If you’re unsure whether to remortgage your home or not, why not pop into your nearest Newcastle Building Society branch to speak with a member of our team?

Tips for remortgaging

Some important considerations to make ahead of remortgaging your home are:

  • Understand what you want from your new mortgage deal
  • Ensure you have sufficient equity in your home
  • Find out how much you owe your current lender
  • Check the terms and conditions of your current mortgage to find out whether there is an early repayment charge
  • Make sure your budget accommodates for legal, valuation and administration costs
  • Check if your current provider can offer you the mortgage you require as there may be cost benefits in staying with your current provider instead of moving.

How much can I remortgage my house for?

You can get a rough idea of how much you can borrow using our mortgage affordability calculator. However, this should only be regarded as an estimate.

What to do when remortgage application is rejected

When you choose to remortgage your home, your lender will assess your application using set affordability criteria, including a full credit check. There may be other eligibility requirements depending in the type of mortgage applied for.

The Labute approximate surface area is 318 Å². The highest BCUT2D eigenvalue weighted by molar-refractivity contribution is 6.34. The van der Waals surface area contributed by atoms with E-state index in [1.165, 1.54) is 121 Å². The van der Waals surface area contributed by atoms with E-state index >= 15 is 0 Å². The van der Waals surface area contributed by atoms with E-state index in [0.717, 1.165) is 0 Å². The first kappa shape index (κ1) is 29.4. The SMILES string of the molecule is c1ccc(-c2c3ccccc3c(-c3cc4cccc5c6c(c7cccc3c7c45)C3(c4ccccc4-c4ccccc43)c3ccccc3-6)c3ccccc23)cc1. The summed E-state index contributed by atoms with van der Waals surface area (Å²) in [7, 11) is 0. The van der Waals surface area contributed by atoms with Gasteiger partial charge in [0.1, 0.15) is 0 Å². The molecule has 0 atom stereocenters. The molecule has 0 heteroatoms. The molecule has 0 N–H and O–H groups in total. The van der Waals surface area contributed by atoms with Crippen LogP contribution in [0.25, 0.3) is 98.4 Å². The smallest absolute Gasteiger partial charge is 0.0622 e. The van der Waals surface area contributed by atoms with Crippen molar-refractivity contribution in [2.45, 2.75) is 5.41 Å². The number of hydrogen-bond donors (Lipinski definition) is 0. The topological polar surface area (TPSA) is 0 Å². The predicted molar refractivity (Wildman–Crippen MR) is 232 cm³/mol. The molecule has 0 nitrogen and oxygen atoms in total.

The purpose of this process is for the lender to determine how likely you are to meet repayments.

Occasionally, lenders can reject mortgage applications. This may be because you have missed payments or made late payments recently, you have made too many credit applications, you’re not registered to vote on the electoral role, the lender has calculated you won’t be able to make repayments based on your affordability assessment, or a number of other reasons.

If you have been declined a remortgage, you will be informed by your lender as to why. At this point, you should address the reasons why you were refused.

Should I pay off my mortgage early?

If you're remortgaging with a desire to pay off your mortgage early in mind, you may want to view our should I pay off my mortgage early guide as the answer to that quesiton may not be as straightforward as you think.


Do i need a deposit to remortgage?

No, you do not need a deposit to remortgage however you must have sufficient equity in your home. 

Equity is the percentage of your home you already own.

How much does it cost to remortgage?